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Historically, studies indicated longer implants had a greater survival rate than shorter implants when a 10-mm length was used as the cut point.36Renouard and Nisand32

documented that 11 of 12 investigations reported a higher failure rate with short implants than longer implants when machine surface implants were used.37-47The 12th study

employed machined and hydroxyapatite-coated implants.48

In contrast, Renouard and Nisand32reported that 9 studies

indicated that implant length did not affect the survival rate and 6 of the 9 investigations included in their assessment used textured surface implants.49-54

Many older studies and 7 recent investigations published between 2006 and 201033,55-60all indicated that short implants

had a high survival rate and could predictably be used to support crowns and prostheses (Table 3).18,21,33,52,55-63

Currently, textured surface implants are usually employed.33

VERTICAL CANTILEVER FORCES

With regards to the biomechanics of increasing the crown to root or implant ratio, as a crown becomes larger, bending moments can detrimentally affect a prosthesis. To compute the magnitude of a force moment, it is necessary to multiply the force by the perpendicular distance (moment arm) from the fulcrum to the endpoint of the lever arm.64Conceptually, the

occlusal height of a crown should not affect the force moment along the vertical axis, because if it is centered, its effective moment arm is nonexistent.64However, noncentered occlusal

contacts or lateral loads are prevalent and can induce considerable moment arms, thereby torquing the prosthesis. Therefore, as the clinical crown to implant length increases, there is a greater lever arm that potentially can amplify stress on the restoration. It is evident that with a larger clinical crown and smaller implant there potentially will be a bigger lever arm. Bidez and Misch65 indicated that when a crown height is

increased from 10 to 20 mm there is a 100% increase of force on the implant. In addition, angulation is a force magnifier and Misch and Bidez66noted that a 12° angle increased the force

on an implant by 20%.

Increased stress has the potential to decrease survivability of prostheses or create biological and technical problems. Fortunately, prostheses with increased CIRs from one to 2 have demonstrated a high survivability rate (Table 1). Similarly, short implants that support prostheses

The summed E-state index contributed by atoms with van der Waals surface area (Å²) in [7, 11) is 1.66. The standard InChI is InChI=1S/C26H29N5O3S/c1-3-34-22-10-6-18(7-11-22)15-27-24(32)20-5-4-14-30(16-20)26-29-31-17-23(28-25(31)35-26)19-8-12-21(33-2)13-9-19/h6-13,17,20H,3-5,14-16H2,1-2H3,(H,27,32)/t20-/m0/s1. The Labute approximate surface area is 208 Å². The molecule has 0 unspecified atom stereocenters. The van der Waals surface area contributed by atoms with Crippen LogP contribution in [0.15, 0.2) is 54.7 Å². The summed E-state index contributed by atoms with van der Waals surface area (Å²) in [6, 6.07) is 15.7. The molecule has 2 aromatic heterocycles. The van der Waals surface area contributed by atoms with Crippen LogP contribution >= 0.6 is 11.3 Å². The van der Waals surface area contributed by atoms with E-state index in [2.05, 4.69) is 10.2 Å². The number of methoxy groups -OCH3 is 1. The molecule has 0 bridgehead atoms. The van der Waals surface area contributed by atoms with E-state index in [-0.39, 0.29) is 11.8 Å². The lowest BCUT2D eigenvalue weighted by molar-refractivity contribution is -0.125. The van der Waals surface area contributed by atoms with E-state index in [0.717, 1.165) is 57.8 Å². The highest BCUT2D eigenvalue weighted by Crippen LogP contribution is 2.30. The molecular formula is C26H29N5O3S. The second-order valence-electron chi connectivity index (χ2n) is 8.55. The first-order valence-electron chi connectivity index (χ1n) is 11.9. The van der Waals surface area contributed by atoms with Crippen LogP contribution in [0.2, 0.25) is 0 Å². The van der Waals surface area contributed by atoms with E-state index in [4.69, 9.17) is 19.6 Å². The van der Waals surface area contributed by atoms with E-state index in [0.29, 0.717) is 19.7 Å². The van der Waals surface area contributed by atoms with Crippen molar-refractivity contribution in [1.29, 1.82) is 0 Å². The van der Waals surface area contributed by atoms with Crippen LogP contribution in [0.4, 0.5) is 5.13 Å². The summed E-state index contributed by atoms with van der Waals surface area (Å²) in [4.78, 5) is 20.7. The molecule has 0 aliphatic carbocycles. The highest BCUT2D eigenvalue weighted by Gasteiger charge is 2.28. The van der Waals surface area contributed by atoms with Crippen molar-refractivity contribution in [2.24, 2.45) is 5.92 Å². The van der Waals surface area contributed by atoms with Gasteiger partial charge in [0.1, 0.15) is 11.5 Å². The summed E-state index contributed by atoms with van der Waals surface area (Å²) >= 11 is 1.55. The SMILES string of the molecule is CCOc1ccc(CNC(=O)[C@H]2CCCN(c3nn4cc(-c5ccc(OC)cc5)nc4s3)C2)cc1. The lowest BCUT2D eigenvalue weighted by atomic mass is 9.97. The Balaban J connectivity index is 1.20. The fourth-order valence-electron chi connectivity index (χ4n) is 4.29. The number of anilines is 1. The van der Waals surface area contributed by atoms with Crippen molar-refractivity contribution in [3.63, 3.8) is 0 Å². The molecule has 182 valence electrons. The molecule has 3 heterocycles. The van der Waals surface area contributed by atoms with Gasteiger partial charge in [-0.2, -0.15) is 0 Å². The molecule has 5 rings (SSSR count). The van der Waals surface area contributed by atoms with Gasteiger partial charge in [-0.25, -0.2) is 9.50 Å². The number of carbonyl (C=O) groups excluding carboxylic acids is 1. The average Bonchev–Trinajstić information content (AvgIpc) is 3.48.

that usually manifest an increased CIR have demonstrated high survival rates(Table 3). The precise height that cannot be exceeded to avoid de-osseointegration or fracture of an implant is unknown and will be affected by factors such as

e

f

g

Figures 3e, 3f, and 3g.

Maxillary right, anterior, and left side radiographs of the patient depicting the CIRs. These implants benefit from the cross-arch splinting of the definitive prosthesis.

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implant diameter, splinting of implants, and magnitude, duration, frequency, and direction of occlusal forces.

Studies have indicated that with increased CIRs there was no additional bone loss compared to locations that did not have increased CIRs.17-20,24,26 In general, there is a

dearth of information that addresses how often technical complications occur around restorations with increased CIRs pertaining to various prosthetic designs: single tooth, straight-line splint, or fixed restorations that have cross arch stabilization. Of the 7 studies listed in Table 1 that discussed CIRs, only 2 reported the occurrence of technical problems.18,23 Tawil and Younan18 noted the incidence of

screw loosening (7.8%) and porcelain fractures (5.2%) among teeth with increased CIRs. These data are within the 23% technical complication rate for implant supported FDPs noted in the systematic review by Berglundh, et al.67

Urdaneta, et al23reported 3 fractures (3/61) of the 2-mm wide

abutments used in the posterior areas when the CIR was 1.47 and no fractures among 3-mm wide abutments (184/184) when there was an increased CIR. They also noted that 21 of

326 crowns loosened during the observation period and 90% of the time this occurred in the maxillary anterior region. It was suggested that splinting of multiple adjacent implants might have avoided these undesirable sequelae.

Several studies that assessed the utility of horizontal cantilevers also recorded increased CIRs (Table 1).24-26

These investigations usually reported minor technical problems associated with short span cantilevered bridges that had increased CIRs (see Aglietta, et al68for review).

While both vertical and horizontal cantilevers may in-crease stress on implants and the prosthesis that they support, the resultant problems may not be exactly similar. For instance, a prosthesis with an increased CIR due to a vertical cantilever may be supported on both ends with a terminal abutment and this may alter the types of technical problems that may occur.

Other investigations that assessed the survival of short implants did not address technical problems that may occur if an increased CIR was created upon prosthesis fabrication.32-35 At present, no definitive

Table 3. Studies Dedicated to Assessing Survival Rates of Short Dental Implantsa

Study n No. of implants Length Type Surface Survival Rate Time

Anitua, et al56 293 532 7 to 8.5 mm BTI rough 99.2% 31 months Arlin, et al55 not reported 35 6 mm ITI rough 94.3% 2 years